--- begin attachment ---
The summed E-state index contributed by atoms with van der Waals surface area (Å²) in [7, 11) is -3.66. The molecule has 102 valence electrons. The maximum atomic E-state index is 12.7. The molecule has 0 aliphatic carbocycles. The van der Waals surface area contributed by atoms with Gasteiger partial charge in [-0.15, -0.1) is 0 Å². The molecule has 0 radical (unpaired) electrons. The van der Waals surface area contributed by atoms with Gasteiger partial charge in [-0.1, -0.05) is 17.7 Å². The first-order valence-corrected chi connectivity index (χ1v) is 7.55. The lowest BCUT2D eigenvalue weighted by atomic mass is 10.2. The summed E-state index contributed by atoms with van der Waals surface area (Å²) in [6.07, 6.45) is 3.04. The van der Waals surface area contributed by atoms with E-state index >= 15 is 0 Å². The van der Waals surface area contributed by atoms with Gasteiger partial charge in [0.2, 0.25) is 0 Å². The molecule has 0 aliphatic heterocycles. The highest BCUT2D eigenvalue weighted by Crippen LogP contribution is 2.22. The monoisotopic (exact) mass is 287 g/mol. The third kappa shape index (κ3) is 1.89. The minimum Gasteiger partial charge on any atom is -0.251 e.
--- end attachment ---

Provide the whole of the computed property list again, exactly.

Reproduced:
The summed E-state index contributed by atoms with van der Waals surface area (Å²) in [7, 11) is -3.66. The molecule has 102 valence electrons. The maximum atomic E-state index is 12.7. The molecule has 0 aliphatic carbocycles. The van der Waals surface area contributed by atoms with Gasteiger partial charge in [-0.15, -0.1) is 0 Å². The molecule has 0 radical (unpaired) electrons. The van der Waals surface area contributed by atoms with Gasteiger partial charge in [-0.1, -0.05) is 17.7 Å². The first-order valence-corrected chi connectivity index (χ1v) is 7.55. The lowest BCUT2D eigenvalue weighted by atomic mass is 10.2. The summed E-state index contributed by atoms with van der Waals surface area (Å²) in [6.07, 6.45) is 3.04. The van der Waals surface area contributed by atoms with E-state index >= 15 is 0 Å². The van der Waals surface area contributed by atoms with Gasteiger partial charge in [0.2, 0.25) is 0 Å². The molecule has 0 aliphatic heterocycles. The highest BCUT2D eigenvalue weighted by Crippen LogP contribution is 2.22. The monoisotopic (exact) mass is 287 g/mol. The third kappa shape index (κ3) is 1.89. The minimum Gasteiger partial charge on any atom is -0.251 e.